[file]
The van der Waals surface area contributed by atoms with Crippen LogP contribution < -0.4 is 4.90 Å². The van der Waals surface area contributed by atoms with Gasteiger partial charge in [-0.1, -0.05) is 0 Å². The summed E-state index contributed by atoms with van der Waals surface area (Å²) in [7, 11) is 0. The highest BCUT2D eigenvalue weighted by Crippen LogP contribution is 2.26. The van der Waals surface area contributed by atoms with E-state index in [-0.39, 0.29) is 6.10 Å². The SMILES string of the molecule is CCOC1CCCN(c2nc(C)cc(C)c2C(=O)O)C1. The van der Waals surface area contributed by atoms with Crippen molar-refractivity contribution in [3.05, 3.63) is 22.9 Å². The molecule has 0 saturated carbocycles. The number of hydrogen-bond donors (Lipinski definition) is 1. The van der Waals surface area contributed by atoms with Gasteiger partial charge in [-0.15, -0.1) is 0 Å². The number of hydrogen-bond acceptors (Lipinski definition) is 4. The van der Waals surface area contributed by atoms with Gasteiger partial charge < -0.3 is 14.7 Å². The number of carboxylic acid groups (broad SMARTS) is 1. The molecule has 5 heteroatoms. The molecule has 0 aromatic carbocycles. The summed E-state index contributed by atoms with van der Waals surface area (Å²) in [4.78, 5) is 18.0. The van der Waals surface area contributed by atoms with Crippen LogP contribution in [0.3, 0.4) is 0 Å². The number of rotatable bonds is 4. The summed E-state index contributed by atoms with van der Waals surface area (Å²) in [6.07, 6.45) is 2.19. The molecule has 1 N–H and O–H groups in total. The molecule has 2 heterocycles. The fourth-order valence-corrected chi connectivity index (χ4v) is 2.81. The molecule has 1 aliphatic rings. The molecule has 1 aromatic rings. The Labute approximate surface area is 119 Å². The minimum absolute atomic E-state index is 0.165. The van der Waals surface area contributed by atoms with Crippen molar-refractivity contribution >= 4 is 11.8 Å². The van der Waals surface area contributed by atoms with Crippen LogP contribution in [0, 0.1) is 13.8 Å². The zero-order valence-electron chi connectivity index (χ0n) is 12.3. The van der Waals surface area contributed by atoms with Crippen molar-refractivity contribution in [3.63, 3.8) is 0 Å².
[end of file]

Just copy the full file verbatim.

The van der Waals surface area contributed by atoms with Crippen LogP contribution < -0.4 is 4.90 Å². The van der Waals surface area contributed by atoms with Gasteiger partial charge in [-0.1, -0.05) is 0 Å². The summed E-state index contributed by atoms with van der Waals surface area (Å²) in [7, 11) is 0. The highest BCUT2D eigenvalue weighted by Crippen LogP contribution is 2.26. The van der Waals surface area contributed by atoms with E-state index in [-0.39, 0.29) is 6.10 Å². The SMILES string of the molecule is CCOC1CCCN(c2nc(C)cc(C)c2C(=O)O)C1. The van der Waals surface area contributed by atoms with Crippen molar-refractivity contribution in [3.05, 3.63) is 22.9 Å². The molecule has 0 saturated carbocycles. The number of hydrogen-bond donors (Lipinski definition) is 1. The van der Waals surface area contributed by atoms with Gasteiger partial charge in [-0.15, -0.1) is 0 Å². The number of hydrogen-bond acceptors (Lipinski definition) is 4. The van der Waals surface area contributed by atoms with Gasteiger partial charge < -0.3 is 14.7 Å². The number of carboxylic acid groups (broad SMARTS) is 1. The molecule has 5 heteroatoms. The molecule has 0 aromatic carbocycles. The summed E-state index contributed by atoms with van der Waals surface area (Å²) in [4.78, 5) is 18.0. The van der Waals surface area contributed by atoms with Crippen LogP contribution in [0.3, 0.4) is 0 Å². The number of rotatable bonds is 4. The summed E-state index contributed by atoms with van der Waals surface area (Å²) in [6.07, 6.45) is 2.19. The molecule has 1 N–H and O–H groups in total. The molecule has 2 heterocycles. The fourth-order valence-corrected chi connectivity index (χ4v) is 2.81. The molecule has 1 aliphatic rings. The molecule has 1 aromatic rings. The Labute approximate surface area is 119 Å². The minimum absolute atomic E-state index is 0.165. The van der Waals surface area contributed by atoms with Crippen molar-refractivity contribution >= 4 is 11.8 Å². The van der Waals surface area contributed by atoms with Crippen LogP contribution in [0, 0.1) is 13.8 Å². The zero-order valence-electron chi connectivity index (χ0n) is 12.3. The van der Waals surface area contributed by atoms with Crippen molar-refractivity contribution in [3.63, 3.8) is 0 Å².